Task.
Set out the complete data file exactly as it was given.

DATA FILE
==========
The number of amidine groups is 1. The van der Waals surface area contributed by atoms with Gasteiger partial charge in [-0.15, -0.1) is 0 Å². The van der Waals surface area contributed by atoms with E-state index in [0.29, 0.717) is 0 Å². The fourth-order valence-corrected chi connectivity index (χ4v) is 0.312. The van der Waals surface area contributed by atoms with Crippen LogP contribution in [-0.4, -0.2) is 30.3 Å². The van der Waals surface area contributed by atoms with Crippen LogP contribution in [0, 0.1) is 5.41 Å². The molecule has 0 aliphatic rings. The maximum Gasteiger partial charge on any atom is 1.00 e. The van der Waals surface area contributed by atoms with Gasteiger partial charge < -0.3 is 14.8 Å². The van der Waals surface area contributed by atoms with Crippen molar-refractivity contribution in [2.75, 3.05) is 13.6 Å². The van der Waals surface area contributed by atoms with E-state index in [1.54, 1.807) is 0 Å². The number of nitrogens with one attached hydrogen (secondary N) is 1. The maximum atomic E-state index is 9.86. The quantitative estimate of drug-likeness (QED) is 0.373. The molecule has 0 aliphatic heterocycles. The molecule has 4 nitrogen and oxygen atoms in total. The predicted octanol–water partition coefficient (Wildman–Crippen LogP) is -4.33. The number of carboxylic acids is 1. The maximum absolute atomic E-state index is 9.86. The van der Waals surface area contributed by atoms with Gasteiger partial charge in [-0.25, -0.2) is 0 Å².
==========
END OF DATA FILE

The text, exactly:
The number of amidine groups is 1. The van der Waals surface area contributed by atoms with Gasteiger partial charge in [-0.15, -0.1) is 0 Å². The van der Waals surface area contributed by atoms with E-state index in [0.29, 0.717) is 0 Å². The fourth-order valence-corrected chi connectivity index (χ4v) is 0.312. The van der Waals surface area contributed by atoms with Crippen LogP contribution in [-0.4, -0.2) is 30.3 Å². The van der Waals surface area contributed by atoms with Crippen LogP contribution in [0, 0.1) is 5.41 Å². The molecule has 0 aliphatic rings. The maximum Gasteiger partial charge on any atom is 1.00 e. The van der Waals surface area contributed by atoms with Gasteiger partial charge < -0.3 is 14.8 Å². The van der Waals surface area contributed by atoms with Crippen molar-refractivity contribution in [2.75, 3.05) is 13.6 Å². The van der Waals surface area contributed by atoms with E-state index in [1.54, 1.807) is 0 Å². The number of nitrogens with one attached hydrogen (secondary N) is 1. The maximum atomic E-state index is 9.86. The quantitative estimate of drug-likeness (QED) is 0.373. The molecule has 0 aliphatic heterocycles. The molecule has 4 nitrogen and oxygen atoms in total. The predicted octanol–water partition coefficient (Wildman–Crippen LogP) is -4.33. The number of carboxylic acids is 1. The maximum absolute atomic E-state index is 9.86. The van der Waals surface area contributed by atoms with Gasteiger partial charge in [-0.25, -0.2) is 0 Å².